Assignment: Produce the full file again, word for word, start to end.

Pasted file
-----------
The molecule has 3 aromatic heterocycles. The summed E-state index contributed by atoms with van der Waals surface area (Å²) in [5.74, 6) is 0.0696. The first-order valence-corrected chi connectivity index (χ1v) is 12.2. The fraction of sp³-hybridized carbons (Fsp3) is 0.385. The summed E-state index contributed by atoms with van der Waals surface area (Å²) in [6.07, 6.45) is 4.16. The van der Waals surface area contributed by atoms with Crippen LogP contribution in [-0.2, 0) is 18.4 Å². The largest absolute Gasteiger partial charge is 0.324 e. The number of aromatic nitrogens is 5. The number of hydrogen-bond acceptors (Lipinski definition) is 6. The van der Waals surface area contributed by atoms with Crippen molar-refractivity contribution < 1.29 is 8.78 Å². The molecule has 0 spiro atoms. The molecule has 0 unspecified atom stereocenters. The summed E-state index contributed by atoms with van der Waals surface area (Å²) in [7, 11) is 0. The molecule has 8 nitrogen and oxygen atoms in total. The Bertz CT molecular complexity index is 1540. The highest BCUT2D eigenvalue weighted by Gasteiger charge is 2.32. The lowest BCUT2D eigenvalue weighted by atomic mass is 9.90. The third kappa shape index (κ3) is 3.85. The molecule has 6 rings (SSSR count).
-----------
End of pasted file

The molecule has 3 aromatic heterocycles. The summed E-state index contributed by atoms with van der Waals surface area (Å²) in [5.74, 6) is 0.0696. The first-order valence-corrected chi connectivity index (χ1v) is 12.2. The fraction of sp³-hybridized carbons (Fsp3) is 0.385. The summed E-state index contributed by atoms with van der Waals surface area (Å²) in [6.07, 6.45) is 4.16. The van der Waals surface area contributed by atoms with Crippen LogP contribution in [-0.2, 0) is 18.4 Å². The largest absolute Gasteiger partial charge is 0.324 e. The number of aromatic nitrogens is 5. The number of hydrogen-bond acceptors (Lipinski definition) is 6. The van der Waals surface area contributed by atoms with Crippen molar-refractivity contribution < 1.29 is 8.78 Å². The molecule has 0 spiro atoms. The molecule has 0 unspecified atom stereocenters. The summed E-state index contributed by atoms with van der Waals surface area (Å²) in [7, 11) is 0. The molecule has 8 nitrogen and oxygen atoms in total. The Bertz CT molecular complexity index is 1540. The highest BCUT2D eigenvalue weighted by Gasteiger charge is 2.32. The lowest BCUT2D eigenvalue weighted by atomic mass is 9.90. The third kappa shape index (κ3) is 3.85. The molecule has 6 rings (SSSR count).